Stage races aren’t cheap. There’s accommodation to book, flights to pay for and a race entry fee that covers the logistics of a full week. So despite dreaming about heading to one of these events one day, it’s easy to put it off in favour of other things.
But big events force you to focus on big pictures. I’ve written about the seven race stages at the Ingkerreke Commercial MTB Enduro here, here and here, so I won’t recount them again. Below are some of the other best bits – moments and experiences from the event that have a sticky tab next to them in the scrapbook of life. If you ever get the chance to do something similar, lock it in and go your hardest. And if you’re reading this having just returned home from the event, thank you so much for being part of a great adventure.
A lot of the white fella I met in Alice were mountain bikers or living with them. And many of these folk had moved there from somewhere else. They have a calmness about them that comes with leaving the rush of city life to spend time in a small, beautiful and quite confronting town in the desert instead. Despite never having been to the Northern Territory previously, there were a few friends I’d met before on the bike that I was looking forward to seeing.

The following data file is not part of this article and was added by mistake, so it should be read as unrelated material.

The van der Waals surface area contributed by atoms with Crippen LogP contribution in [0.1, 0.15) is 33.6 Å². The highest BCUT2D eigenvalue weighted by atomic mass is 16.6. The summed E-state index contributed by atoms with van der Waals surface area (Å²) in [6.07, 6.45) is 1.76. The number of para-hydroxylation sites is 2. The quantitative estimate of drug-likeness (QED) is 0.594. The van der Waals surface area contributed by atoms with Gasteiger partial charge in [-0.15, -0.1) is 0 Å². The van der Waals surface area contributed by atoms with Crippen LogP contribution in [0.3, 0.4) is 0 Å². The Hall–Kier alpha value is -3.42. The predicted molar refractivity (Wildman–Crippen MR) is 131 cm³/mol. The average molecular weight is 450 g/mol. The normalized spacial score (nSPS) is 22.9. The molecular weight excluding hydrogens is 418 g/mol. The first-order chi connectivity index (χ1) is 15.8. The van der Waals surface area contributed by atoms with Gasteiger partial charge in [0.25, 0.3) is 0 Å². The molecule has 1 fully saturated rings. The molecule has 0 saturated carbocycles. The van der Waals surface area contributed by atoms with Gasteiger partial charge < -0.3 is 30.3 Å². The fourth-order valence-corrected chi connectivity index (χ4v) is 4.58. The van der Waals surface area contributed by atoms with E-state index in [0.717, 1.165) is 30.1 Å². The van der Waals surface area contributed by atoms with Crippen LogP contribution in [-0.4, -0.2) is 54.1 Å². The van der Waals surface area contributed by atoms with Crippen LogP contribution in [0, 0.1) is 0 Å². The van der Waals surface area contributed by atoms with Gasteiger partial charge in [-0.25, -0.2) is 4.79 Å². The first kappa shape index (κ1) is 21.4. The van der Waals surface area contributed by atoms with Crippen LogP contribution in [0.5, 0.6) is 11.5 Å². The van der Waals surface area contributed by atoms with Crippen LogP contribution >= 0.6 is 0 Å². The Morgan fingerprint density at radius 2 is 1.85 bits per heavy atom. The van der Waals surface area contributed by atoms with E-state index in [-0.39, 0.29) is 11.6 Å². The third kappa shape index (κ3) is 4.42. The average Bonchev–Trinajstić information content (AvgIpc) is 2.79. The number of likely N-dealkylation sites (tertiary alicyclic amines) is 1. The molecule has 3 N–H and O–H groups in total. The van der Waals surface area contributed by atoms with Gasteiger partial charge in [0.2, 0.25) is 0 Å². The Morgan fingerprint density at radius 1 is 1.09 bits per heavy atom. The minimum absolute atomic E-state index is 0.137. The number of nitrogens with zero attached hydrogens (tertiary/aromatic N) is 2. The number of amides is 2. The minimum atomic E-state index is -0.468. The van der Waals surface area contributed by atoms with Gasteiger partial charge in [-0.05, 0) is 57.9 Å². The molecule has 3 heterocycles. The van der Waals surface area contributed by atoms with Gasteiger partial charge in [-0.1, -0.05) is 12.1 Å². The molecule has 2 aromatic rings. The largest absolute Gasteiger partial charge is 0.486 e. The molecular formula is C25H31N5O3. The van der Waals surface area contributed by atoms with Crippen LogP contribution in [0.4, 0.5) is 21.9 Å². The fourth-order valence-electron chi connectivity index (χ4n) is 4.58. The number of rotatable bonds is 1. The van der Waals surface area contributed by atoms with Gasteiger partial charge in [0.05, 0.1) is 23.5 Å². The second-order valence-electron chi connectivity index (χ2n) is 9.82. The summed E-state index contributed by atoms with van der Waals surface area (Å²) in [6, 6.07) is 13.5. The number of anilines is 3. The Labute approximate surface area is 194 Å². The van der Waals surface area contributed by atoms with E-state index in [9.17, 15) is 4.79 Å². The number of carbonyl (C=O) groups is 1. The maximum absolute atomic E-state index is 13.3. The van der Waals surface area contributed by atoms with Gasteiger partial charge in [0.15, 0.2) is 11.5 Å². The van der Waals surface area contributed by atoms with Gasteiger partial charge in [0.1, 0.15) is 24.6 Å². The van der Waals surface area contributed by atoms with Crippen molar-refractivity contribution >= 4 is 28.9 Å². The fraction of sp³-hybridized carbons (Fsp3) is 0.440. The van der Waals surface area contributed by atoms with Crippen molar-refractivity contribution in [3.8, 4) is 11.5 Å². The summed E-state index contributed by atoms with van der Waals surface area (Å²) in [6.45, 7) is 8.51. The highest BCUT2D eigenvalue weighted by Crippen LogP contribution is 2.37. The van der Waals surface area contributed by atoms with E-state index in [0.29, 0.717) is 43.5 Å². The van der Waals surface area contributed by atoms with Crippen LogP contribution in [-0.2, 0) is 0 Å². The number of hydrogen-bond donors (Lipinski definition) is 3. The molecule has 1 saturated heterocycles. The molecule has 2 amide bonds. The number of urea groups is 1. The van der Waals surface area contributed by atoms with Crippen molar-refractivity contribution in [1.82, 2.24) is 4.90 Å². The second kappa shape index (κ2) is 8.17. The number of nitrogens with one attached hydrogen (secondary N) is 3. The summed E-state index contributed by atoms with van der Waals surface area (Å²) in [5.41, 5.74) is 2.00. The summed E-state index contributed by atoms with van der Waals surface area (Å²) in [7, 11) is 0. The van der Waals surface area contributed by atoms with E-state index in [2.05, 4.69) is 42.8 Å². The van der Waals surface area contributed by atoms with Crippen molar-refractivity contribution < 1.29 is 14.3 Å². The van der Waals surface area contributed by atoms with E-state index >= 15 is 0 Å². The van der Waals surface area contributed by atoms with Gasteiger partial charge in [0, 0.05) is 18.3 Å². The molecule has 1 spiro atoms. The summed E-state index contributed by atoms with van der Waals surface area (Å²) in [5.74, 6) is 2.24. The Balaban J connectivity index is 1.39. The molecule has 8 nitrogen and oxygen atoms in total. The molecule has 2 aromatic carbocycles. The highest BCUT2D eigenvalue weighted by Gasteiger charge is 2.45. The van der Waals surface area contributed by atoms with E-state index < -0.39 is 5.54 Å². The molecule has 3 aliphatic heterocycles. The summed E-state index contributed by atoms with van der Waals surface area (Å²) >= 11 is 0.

I spent the week flatting with Nic Learmonth and Chris Turnbull. Sharing pre-race banter with these ‘local’ kids from Dunedin, New Zealand, provided a nice build to the week of racing. Sharing the event with them was a happy blend of exciting and relaxing. By the final stage, and after almost 14 hours of riding, Chris and I were separated by 45 seconds on the general classification. Riding with friends made the race stages even sweeter.
Making new friends.
The rhythm of a stage race means you earn respect for and learn from others who have a similar pace or attitude to you out on the trails. Whether it’s talking with people after a hard slog in the wind, chatting with smiley riders at the beginning of each stage, or just observing how people handle the trails, a large group joined together by a common hobby provides the chance to meet all kinds of people you might not ordinarily meet. Riding with so many strong women added to the inspiration stakes too.
Living local was also a ticket to meeting even more people from the Alice area. The Central Australian Rough Riders MTB Club are a passionate group and, like most MTB clubs, have a lot of pride in their local trails. Whether spectating or riding, these guys and girls are like walking GPSs. Who needs to memorise a map of the stage when an aptly timed conversation tells you everything you need to know to enjoy whatever section of terrain is next?
Getting to the start line.
I’ve never seen so much strapping tape on riders at the beginning of a race as I saw at this one. Given that the travel for something like this is often booked a long way in advance, pulling out with an pre-event injury is not a choice taken lightly.
My training for the month leading up to the ICME included six hours a week of ITB stretches and muscle exercises. I went for few light rides to test some new pedaling strategies and to keep an eye on the pain gauge as an indication of healing. I lit a fire under my left knee at the Easter 6 + 6 and spent the last two laps pedaling mostly with my right leg.